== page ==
The “Post Racial Lie” and Horror Movie Expectations in Get Out

Posted by Timothy Jones on October 03, 2018 in Uncategorized tagged with , ,

By Sarah Treanor


Get Out (2017) has been hailed by the media as “the satirical horror movie we’ve been waiting for” (Edelstein). The fact that we’ve been waiting for it implies not only that it is something we have not seen before, but also that it has something culturally and socially necessary to say. Peele has said that he “wrote the movie primarily during the post racial lie” and, rather than perpetuate this lie, Get Out gives us the idea that “the underside of culture is blood, torture, death and horror” (Jameson, 57). This blog will discuss how the cultural necessity of this film goes hand in hand with its postmodern gothic narrative, since postmodern cinema “revolves around a fundamental shift in […] the ideological life of the country, bringing to the fore drastically altered images of social reality” (Boggs & Pollard, vii).


Get out is a film that defies all viewer expectations. In the conclusion of the film, when the police car arrives at the scene where Chris is covered in blood having just strangled his girlfriend, the viewer is resigned to the fact that Chris, despite his innocence, will now most likely be arrested. There is maybe even a link to be made with Romero’s Night of the Living Dead (1968); we expected him to have come this far, only to be gunned down just like Ben. Get Out entirely subverted this expectation, creating a new take on the standard horror movie narrative.  Our expectations arise not only from other horror movies, but from recent horrifying real life incidents and Isabel Cristina Pinedo writes that, in the contemporary horror film, “good and evil, normality and abnormality, reality and illusion become virtually indistinguishable” (85).  In Get Out, the town welcomes Chris, and they appear to love him which, initially, seems “good” yet the way they love him ultimately makes them “evil”; the ending is almost funny with Rod’s final ‘I told you so’ quip, but it is tinged with a darker, more serious truth.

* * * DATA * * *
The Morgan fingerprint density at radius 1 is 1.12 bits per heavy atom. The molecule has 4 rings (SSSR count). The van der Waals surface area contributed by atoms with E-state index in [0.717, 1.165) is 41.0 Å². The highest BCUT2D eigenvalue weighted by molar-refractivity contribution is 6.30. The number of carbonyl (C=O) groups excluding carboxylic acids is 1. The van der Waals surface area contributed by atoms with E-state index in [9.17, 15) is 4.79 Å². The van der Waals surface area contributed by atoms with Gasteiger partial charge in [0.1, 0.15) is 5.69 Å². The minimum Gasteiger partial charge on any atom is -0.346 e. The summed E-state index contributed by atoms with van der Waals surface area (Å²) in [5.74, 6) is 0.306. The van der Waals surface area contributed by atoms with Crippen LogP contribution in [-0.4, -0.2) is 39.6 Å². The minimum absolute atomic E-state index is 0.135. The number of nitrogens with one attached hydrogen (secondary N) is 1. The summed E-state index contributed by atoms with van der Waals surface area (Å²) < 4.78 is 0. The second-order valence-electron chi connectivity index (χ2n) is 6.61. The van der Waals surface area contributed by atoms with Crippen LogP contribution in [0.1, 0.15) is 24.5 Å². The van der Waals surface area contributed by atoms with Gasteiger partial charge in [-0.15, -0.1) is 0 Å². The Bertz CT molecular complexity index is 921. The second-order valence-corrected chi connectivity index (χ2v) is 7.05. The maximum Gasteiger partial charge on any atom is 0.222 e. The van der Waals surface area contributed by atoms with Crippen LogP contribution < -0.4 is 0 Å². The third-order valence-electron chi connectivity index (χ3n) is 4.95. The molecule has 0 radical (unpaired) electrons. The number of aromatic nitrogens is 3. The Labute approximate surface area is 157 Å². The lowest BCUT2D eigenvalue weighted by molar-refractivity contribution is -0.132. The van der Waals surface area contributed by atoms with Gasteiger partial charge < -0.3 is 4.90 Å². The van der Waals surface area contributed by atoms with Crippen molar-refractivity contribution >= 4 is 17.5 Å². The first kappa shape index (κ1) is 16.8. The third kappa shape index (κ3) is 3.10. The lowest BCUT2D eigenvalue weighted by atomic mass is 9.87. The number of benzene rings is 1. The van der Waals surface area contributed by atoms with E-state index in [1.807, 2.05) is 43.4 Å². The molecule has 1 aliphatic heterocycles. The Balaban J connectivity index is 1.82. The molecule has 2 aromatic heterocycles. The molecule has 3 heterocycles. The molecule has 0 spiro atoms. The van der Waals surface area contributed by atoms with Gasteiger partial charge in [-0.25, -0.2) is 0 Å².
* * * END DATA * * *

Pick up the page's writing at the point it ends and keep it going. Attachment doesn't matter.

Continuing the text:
Pinedo writes that one of the fundamental points of postmodern horror is the “refusal of narrative closure” (85) and this can be seen at the end of the film. Although it would be easy to assume that Chris has escaped the horrors of the Armitage family, we have no idea what will happen to him when the family is discovered massacred in their own home. Our fear that Rod is actually a cop coming to arrest Chris, rather than the clever, amusing twist, could in fact simply be a foreshadowing of what is to come for them once the film has finished. We don’t need the ending to show us this as it already exists in the back of a viewer’s mind.